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it stunned me so, when I first found it out, that I couldn't believe it; it didn't seem natural. But as soon as my mental sight cleared and I got a right focus on it, I saw I was mistaken; it was natural. For this reason: a king is a mere artificiality, and so a king's feelings, like the impulses of an automatic doll, are mere artificialities; but as a man, he is a reality, and his feelings, as a man, are real, not phantoms. It shames the average man to be valued below his own estimate of his worth, and the king certainly wasn't anything more than an average man, if he was up that high.
We had a rough time for a month, tramping to and fro in the earth, and suffering. And what Englishman was the most interested in the slavery question by that time? His grace the king! Yes; from being the most indifferent, he was become the most interested. He was become the bitterest hater of the institution I had ever heard talk. And so I ventured to ask once more a question which I had asked years before and had gotten such a sharp answer that I had not thought it prudent to meddle in the matter further. Would he abolish slavery? His answer was as sharp as before, but it was music this time; I shouldn't ever wish to hear pleasanter, though the profanity was not good, being awkwardly put together, and with the crash-word almost in the middle instead of at the end, where, of course, it ought to have been.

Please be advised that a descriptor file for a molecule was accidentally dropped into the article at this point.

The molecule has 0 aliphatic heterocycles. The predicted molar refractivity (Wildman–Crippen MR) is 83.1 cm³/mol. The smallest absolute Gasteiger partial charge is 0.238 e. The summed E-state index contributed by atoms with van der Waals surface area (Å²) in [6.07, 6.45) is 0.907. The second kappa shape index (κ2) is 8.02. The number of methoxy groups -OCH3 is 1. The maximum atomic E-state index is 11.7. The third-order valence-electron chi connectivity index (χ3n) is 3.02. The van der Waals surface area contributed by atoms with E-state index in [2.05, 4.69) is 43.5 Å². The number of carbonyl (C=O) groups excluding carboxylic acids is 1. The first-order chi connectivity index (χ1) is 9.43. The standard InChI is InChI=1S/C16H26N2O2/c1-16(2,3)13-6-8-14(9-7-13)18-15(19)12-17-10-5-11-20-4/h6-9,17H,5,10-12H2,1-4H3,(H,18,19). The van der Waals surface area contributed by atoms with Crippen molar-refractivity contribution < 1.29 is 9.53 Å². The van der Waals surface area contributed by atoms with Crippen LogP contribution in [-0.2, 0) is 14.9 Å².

[from Chapter 35, Connecticut Yankee]